Economists Mark Zandi And Douglas Holtz-Eakin Conclude Trump’s Job And Growth Targets Are “Not Feasible” After Accounting For “The Negatives” Of His Other Policies. Economists Douglas Holtz-Eakin and Mark Zandi thoroughly deconstructed Trump’s economic policy outline during the September 15 edition of CNN’s The Lead, with Zandi noting that job creation and economic growth on par with Trump’s promises is “not feasible” without a significant increase of net immigration over the next decade, which Trump vehemently opposes. Holtz-Eakin, a conservative economist and long-time opponent of the Obama administration, also assailed Trump’s promises of robust economic growth through tax cuts, regulatory reductions, and a focus on energy production:
MARK ZANDI: No, it's not feasible. The reason is -- the only way you would get there is if you significantly increased immigration. In fact, you would have to more than double current legal immigration into the country to have enough people here to actually create that many jobs. The simple reason is that the Baby Boom generation -- that's the big Baby Boom generation that people in their 50s and early 60s -- they're retiring, and they're going to retire en masse over the next ten years. And so the labor force -- if we don't change immigration law, if we don’t allow more immigrants in the country, the growth in the labor force -- and the labor force is the people who are willing and able to work -- is going to grow very, very slowly so that it's mathematically impossible to create that many jobs.
DOUGLAS HOLTZ-EAKIN: They're not likely. Mark’s on to the right arithmetic. GDP output, the economy, however you want to label it, grows because we have workers and you can have growth in the number of workers -- that’s going to be slow -- or output per worker productivity. So he needs a productivity boom of unprecedented proportions to get to those kinds of numbers. And the places he’s pointing to -- energy, I don't think so. I am a big critic of the Obama administration's regulatory burden, but getting rid of that isn't going to deliver a percentage point of growth. So it's hard to make this all add up, especially when you add in the negatives. The immigration is a negative, the trade is a negative. So, he's going to try to make it all add up and grow more rapidly -- I give him points for that -- but the numbers aren't there. [CNN, The Lead with Jake Tapper, 9/15/16]
Huff. Post’s Igor Bobic Summed Up Trump’s Plan Simply: “A Total Fantasy.” Huffington Post associate politics editor Igor Bobic said “Trump’s budget plan, as his other plans, is a total fantasy”:
Trump’s budget plan, as his other plans, is a total fantasy
— Igor Bobic (@igorbobic) September 15, 2016
Economist Robert Reich: “Donald Trump [Walked] Away From The Abyss Of Sheer Lunacy Back Toward The Normal Nonsense Of Supply-Side, Trickle-Down Economics.” In response to Trump’s initial update to his tax and economic policy, outlined on August 8, former labor secretary and economic policy professor Robert Reich blasted Trump and his senior economic adviser, Stephen Moore, for attempting to rebrand the “sheer lunacy” in Trump’s original tax plan into the “normal nonsense of supply-side, trickle-down economics” characteristic of other Republican politicians. Reich added that “nothing trickles down” to middle- and working-class Americans from cutting taxes for the rich, but the proposed tax cuts would create “huge deficits.” [Fox News, The Kelly File, 8/9/16]
Economist Larry Mishel: Trump’s Plan “Recycles The Failed Policies Of Deregulation And Massive Tax Cuts For The Rich.” Economist Larry Mishel, president of the Economic Policy Institute, wrote that Trump’s plan “just recycles the failed policies of deregulation and massive tax cuts for the rich and corporations” that Republicans have long championed. Mishel noted that Trump’s proposals already failed to deliver during the Bush administration and argued that, while the plan may engender him to corporations and GOP donors, Trump “remains a dangerous candidate who does not have the interest of workers in mind.” [Economic Policy Institute, 8/8/16]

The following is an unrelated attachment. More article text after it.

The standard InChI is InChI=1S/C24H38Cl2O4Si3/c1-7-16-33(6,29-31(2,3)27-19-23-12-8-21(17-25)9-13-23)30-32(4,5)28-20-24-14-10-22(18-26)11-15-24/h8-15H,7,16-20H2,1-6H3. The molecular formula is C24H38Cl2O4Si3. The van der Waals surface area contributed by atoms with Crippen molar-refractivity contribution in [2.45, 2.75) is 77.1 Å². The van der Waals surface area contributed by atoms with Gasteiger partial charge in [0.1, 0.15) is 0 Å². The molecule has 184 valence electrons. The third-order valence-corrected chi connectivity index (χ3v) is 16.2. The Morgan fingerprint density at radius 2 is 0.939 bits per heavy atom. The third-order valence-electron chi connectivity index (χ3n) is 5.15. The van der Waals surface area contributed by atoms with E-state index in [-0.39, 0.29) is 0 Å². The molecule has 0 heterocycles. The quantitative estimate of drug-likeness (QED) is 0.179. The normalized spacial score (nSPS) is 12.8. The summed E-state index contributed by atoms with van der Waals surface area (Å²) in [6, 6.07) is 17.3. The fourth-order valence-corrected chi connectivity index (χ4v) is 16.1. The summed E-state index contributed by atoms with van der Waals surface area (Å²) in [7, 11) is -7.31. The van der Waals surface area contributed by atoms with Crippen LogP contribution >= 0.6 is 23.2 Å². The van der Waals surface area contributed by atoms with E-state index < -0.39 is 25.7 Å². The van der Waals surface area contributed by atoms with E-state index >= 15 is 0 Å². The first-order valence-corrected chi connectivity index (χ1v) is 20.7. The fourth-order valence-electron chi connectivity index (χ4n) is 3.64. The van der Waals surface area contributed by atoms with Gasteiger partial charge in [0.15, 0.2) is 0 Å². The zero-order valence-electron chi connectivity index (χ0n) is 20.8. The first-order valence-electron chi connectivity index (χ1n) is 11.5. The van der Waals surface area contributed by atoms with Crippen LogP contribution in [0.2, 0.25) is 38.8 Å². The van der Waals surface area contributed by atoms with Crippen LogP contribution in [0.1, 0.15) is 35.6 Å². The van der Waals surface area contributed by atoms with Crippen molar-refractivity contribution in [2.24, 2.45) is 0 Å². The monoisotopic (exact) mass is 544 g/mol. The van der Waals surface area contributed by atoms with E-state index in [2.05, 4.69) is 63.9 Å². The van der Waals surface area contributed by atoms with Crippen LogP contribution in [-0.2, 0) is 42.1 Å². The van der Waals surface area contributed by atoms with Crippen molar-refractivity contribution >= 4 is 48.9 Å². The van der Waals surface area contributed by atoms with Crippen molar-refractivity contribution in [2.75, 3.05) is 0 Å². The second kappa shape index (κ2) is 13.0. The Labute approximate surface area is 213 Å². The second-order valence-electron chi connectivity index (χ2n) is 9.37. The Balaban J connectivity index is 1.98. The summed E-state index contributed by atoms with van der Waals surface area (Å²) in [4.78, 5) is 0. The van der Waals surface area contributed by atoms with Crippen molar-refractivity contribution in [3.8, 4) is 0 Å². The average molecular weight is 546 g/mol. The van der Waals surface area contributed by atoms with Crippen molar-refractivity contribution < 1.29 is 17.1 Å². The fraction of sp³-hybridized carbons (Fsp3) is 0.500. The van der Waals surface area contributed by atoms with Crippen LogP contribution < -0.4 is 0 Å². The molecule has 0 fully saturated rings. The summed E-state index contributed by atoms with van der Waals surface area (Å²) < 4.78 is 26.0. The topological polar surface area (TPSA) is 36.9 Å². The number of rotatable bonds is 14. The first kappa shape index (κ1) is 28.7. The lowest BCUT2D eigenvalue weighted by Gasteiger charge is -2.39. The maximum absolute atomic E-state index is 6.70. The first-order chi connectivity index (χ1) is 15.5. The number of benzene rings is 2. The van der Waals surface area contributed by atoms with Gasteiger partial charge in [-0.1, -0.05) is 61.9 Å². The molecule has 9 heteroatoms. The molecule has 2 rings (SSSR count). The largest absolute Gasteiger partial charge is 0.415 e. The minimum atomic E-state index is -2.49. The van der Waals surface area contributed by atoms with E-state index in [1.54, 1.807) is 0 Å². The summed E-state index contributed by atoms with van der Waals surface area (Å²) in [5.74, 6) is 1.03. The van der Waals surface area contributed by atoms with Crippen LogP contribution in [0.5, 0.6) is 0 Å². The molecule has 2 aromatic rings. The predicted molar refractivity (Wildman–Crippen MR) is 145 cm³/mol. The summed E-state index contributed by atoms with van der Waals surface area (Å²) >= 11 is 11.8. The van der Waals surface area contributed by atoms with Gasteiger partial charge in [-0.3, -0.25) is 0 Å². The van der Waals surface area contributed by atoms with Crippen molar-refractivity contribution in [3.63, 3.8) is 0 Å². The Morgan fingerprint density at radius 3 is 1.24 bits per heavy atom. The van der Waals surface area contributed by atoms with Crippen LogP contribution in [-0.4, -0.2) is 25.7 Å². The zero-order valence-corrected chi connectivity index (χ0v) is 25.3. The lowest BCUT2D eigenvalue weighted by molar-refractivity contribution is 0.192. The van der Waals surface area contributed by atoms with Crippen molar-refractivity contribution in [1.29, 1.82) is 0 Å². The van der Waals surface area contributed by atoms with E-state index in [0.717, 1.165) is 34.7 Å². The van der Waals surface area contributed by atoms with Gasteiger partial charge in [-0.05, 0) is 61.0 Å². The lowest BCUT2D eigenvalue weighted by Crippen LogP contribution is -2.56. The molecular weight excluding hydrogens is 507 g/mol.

Experts -- And The Journal’s Own Reporting -- Dismissed Jeb Bush’s 4 Percent Growth Target As Economic “Wizardry”
WSJ: Bush's Goals “Will Require Some Real Wizardry.” Back in 2015, the Journal's Real Time Economics blog looked at Bush's goals of sustained 4 percent economic growth and 19 million new jobs created over an unspecified number of years and found those targets “will require some real wizardry, reversing long-running trends in population, job participation and worker productivity.” The blog also noted that the economy could produce those millions of jobs under the right circumstances, with or without Bush's targeted growth goal:
In order to add 19 million people, you’d probably need all three things–lots more teen jobs, lots more participation of prime-age workers and lots more immigrants.
Even if everything goes right and the economy adds 19 million jobs, that's only employment growth of about 1.3% per year. In order to get 4% GDP growth, you're going to need the economy's productivity to climb swiftly. Productivity's last major surge lasted from the late 1990s to the the mid-2000s. Presidential policies may play some role in productivity growth, but most economists would attribute the 1990s boom to the information-technology revolution. That probably had more to do with engineers in San Francisco than politicians in Washington, and even so it didn't last for an entire decade. [The Wall Street Journal, Real Time Economics, 6/15/15]
Politico: 4 Percent Growth Hasn't Been Sustained In 200 Years, Would Be “Impossible” In The Long Term. According to economists interviewed by Politico in June 2015, national economic growth of 4 percent has not been sustained in the United States in 200 years and sustaining such high levels of growth for nearly a decade would be “impossible”:
But while 4 percent growth can last for years at the state level, it has never been anything approaching the norm in U.S. economic history, even during the boom years that followed World War II. “I can go back 200 years,” said Claudia Goldin, an economic historian at Harvard, “and not get anything like this in a sustained manner.”
Economic growth has reached or exceeded 4 percent annually in only 23 of the past 63 years, most recently during the tech boom of the late 1990s, under President Bill Clinton. “Four percent for a decade?” asks economist Robert Gordon of Northwestern. “Impossible.” [Politico, 6/15/15]